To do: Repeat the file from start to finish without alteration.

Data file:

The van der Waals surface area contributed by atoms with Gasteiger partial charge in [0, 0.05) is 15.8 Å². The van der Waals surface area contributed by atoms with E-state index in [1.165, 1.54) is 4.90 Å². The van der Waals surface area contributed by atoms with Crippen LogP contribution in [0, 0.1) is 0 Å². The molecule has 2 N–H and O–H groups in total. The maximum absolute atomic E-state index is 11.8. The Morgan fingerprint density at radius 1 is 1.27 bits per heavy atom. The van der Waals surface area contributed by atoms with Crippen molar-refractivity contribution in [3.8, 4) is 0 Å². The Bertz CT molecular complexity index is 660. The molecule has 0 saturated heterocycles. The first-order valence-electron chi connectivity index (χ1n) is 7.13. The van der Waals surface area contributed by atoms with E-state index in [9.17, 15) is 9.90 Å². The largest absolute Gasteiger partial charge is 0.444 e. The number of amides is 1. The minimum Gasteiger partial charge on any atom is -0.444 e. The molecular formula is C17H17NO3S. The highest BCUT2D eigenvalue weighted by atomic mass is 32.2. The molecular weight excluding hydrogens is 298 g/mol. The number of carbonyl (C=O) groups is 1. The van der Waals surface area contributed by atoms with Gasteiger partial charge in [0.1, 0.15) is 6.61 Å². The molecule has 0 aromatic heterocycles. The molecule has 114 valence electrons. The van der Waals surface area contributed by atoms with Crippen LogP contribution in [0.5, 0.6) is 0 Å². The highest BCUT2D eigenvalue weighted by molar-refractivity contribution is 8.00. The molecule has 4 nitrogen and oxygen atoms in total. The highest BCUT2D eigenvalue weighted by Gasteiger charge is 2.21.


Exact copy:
The van der Waals surface area contributed by atoms with Gasteiger partial charge in [0, 0.05) is 15.8 Å². The van der Waals surface area contributed by atoms with E-state index in [1.165, 1.54) is 4.90 Å². The van der Waals surface area contributed by atoms with Crippen LogP contribution in [0, 0.1) is 0 Å². The molecule has 2 N–H and O–H groups in total. The maximum absolute atomic E-state index is 11.8. The Morgan fingerprint density at radius 1 is 1.27 bits per heavy atom. The van der Waals surface area contributed by atoms with Crippen molar-refractivity contribution in [3.8, 4) is 0 Å². The Bertz CT molecular complexity index is 660. The molecule has 0 saturated heterocycles. The first-order valence-electron chi connectivity index (χ1n) is 7.13. The van der Waals surface area contributed by atoms with E-state index in [9.17, 15) is 9.90 Å². The largest absolute Gasteiger partial charge is 0.444 e. The number of amides is 1. The minimum Gasteiger partial charge on any atom is -0.444 e. The molecular formula is C17H17NO3S. The highest BCUT2D eigenvalue weighted by atomic mass is 32.2. The molecular weight excluding hydrogens is 298 g/mol. The number of carbonyl (C=O) groups is 1. The van der Waals surface area contributed by atoms with Gasteiger partial charge in [0.1, 0.15) is 6.61 Å². The molecule has 0 aromatic heterocycles. The molecule has 114 valence electrons. The van der Waals surface area contributed by atoms with Crippen LogP contribution in [0.5, 0.6) is 0 Å². The highest BCUT2D eigenvalue weighted by molar-refractivity contribution is 8.00. The molecule has 4 nitrogen and oxygen atoms in total. The highest BCUT2D eigenvalue weighted by Gasteiger charge is 2.21.